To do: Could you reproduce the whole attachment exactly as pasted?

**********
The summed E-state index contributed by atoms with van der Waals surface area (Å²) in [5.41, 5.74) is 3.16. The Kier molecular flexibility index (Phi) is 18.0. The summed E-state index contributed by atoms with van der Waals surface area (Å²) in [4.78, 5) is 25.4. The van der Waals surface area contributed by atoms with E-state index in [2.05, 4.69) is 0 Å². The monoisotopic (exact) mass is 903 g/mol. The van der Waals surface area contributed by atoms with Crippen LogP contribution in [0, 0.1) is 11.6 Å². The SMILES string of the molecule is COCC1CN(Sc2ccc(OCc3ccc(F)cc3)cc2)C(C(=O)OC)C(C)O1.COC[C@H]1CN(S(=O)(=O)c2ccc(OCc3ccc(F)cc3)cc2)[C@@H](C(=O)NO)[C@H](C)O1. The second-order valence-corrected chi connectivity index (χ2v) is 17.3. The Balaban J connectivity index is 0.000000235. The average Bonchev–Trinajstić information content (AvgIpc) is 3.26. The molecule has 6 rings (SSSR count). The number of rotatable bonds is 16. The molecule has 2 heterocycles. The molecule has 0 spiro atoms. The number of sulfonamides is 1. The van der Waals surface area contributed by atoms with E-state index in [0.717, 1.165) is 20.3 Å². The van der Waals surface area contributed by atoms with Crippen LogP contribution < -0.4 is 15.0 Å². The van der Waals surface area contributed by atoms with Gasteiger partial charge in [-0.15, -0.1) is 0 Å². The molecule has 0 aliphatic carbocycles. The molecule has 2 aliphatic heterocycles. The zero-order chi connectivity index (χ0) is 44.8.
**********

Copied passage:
The summed E-state index contributed by atoms with van der Waals surface area (Å²) in [5.41, 5.74) is 3.16. The Kier molecular flexibility index (Phi) is 18.0. The summed E-state index contributed by atoms with van der Waals surface area (Å²) in [4.78, 5) is 25.4. The van der Waals surface area contributed by atoms with E-state index in [2.05, 4.69) is 0 Å². The monoisotopic (exact) mass is 903 g/mol. The van der Waals surface area contributed by atoms with Crippen LogP contribution in [0, 0.1) is 11.6 Å². The SMILES string of the molecule is COCC1CN(Sc2ccc(OCc3ccc(F)cc3)cc2)C(C(=O)OC)C(C)O1.COC[C@H]1CN(S(=O)(=O)c2ccc(OCc3ccc(F)cc3)cc2)[C@@H](C(=O)NO)[C@H](C)O1. The second-order valence-corrected chi connectivity index (χ2v) is 17.3. The Balaban J connectivity index is 0.000000235. The average Bonchev–Trinajstić information content (AvgIpc) is 3.26. The molecule has 6 rings (SSSR count). The number of rotatable bonds is 16. The molecule has 2 heterocycles. The molecule has 0 spiro atoms. The number of sulfonamides is 1. The van der Waals surface area contributed by atoms with E-state index in [0.717, 1.165) is 20.3 Å². The van der Waals surface area contributed by atoms with Crippen LogP contribution < -0.4 is 15.0 Å². The van der Waals surface area contributed by atoms with Gasteiger partial charge in [-0.15, -0.1) is 0 Å². The molecule has 0 aliphatic carbocycles. The molecule has 2 aliphatic heterocycles. The zero-order chi connectivity index (χ0) is 44.8.